4. Staff workers in professional positions will have a stronger belief in the need to include consumers in the decision-making process about their future than the paraprofessional workers.
  5. Female workers will express more positive attitudes toward the inclusion of persons with psychiatric disabilities than male workers in both groups.


Attitudes toward community inclusion in both groups

To examine the attitude toward the inclusion factor in both groups, multivariant analysis of covariance (MANCOVA) was used. Significant differences were found between consumers and staff in the empowerment factor: [F (4,135)=7.06 (p<.001)]. Persons with psychiatric disabilities expressed much stronger support for the empowerment of this population in the community than the staff. In the other attitudes scale factors, no differences were found Therefore, the hypotheses were not fully confirmed.

Table 2. Multiple Variance Analysis of attitudes of staff and consumers toward inclusion in the community
Attitudes staff consumers F(1,138)
empowerment 3.92 .54 4.16 .82 10.49**
isolation 2.18 .70 2.44 .81 .04
sheltering 4.14 .70 2.25 .84 .39
similarity 4.95 .59 4.46 .66 2.24


1. *p<.05, **p<.01, ***p<.001

Attitudes toward involving consumers in the decision-making process

The belief concerning the need to involve consumers in the decision-making process was examined by two questions that were added to the questionnaires. The results revealed that both groups supported the idea that consumers should be involved in decisions about their future (Z=.32).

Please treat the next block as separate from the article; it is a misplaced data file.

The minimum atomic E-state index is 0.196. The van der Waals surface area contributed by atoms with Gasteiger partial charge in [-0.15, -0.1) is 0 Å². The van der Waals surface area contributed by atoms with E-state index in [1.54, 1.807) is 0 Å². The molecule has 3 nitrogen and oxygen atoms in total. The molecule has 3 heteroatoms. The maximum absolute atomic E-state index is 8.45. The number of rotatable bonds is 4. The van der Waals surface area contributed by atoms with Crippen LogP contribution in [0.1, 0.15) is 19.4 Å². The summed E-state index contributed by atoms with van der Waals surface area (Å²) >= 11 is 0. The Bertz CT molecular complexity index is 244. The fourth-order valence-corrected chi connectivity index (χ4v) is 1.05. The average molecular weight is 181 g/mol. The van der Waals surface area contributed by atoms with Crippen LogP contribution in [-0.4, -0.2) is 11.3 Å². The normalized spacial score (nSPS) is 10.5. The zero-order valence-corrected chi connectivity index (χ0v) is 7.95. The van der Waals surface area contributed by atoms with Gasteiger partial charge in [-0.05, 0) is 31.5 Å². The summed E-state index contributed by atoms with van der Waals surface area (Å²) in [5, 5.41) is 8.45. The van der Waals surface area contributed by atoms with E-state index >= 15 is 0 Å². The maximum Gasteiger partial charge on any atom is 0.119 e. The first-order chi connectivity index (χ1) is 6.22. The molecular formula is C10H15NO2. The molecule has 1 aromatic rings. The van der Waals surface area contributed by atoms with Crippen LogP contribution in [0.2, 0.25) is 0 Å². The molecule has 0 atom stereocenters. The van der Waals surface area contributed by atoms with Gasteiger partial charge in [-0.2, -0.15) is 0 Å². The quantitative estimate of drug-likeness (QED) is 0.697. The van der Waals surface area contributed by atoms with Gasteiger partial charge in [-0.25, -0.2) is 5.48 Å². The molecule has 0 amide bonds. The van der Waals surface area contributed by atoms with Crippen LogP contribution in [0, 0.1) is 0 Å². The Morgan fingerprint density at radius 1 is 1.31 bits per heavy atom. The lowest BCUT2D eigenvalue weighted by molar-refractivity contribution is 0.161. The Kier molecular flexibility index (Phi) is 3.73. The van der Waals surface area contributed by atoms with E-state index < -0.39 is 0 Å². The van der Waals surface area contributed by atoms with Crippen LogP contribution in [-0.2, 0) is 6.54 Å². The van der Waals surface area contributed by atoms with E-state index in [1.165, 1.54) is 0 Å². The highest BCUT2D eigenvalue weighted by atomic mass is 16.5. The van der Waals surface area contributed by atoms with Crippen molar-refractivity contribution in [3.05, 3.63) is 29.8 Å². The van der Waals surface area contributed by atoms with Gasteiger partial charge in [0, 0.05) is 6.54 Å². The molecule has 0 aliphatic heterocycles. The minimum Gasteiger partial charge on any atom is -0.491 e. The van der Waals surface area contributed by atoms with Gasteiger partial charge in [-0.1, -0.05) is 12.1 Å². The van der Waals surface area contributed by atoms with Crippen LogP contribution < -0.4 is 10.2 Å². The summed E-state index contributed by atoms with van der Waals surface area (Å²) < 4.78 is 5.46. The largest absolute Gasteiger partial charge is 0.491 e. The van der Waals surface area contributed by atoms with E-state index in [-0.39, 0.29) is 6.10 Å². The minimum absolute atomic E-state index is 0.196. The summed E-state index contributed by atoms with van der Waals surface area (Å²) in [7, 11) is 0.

Table 3. Attitudes of persons with psychiatric disabilities and their staff members toward the need to be involved in the decision-making process
Should we ask the persons with mental illness about their preferences?
Persons with psychiatric disabilities Staff members Difference
N % N %
Yes 88 100 54 100
No -- -- -- -- --
Who should be involved in the decision-making regarding personal programs for persons with mental illness?'
Persons with psychiatric disabilities Staff members Difference
N % N %
Staff member 6 7 6 11
Staff member and the consumers 62 71 32 59 Z=.32
Staff member, consumers and their families 10 11 9 17
Persons with psychiatric disabilities 10 11 7 13

Correlations between inclusion and involvement in decision-making

Spearman correlations between the attitudes toward consumers' inclusion in the community and their involvement in decision-making for their future showed a correspondence between the two. Persons with psychiatric disabilities, who supported integration in the community, also supported the need to be involved in decisions for their future. Staff members who recognized similarity and did not support sheltering, also believed in the importance of consumers' involvement in the decision-making process. Therefore, we can assume that there is correspondence between the two.

Attitudes toward inclusion according to the role and position of the staff

MANCOVA analysis of attitudes toward inclusion in the community according to professional role revealed significant differences between professional staff members and paraprofessional workers: F(4,47)=2.89 (p<.05).

Table 4. Multi Variance Analysis (MANOVA) of the attitudes toward the integration of persons with psychiatric disabilities in the community divided by staff members' role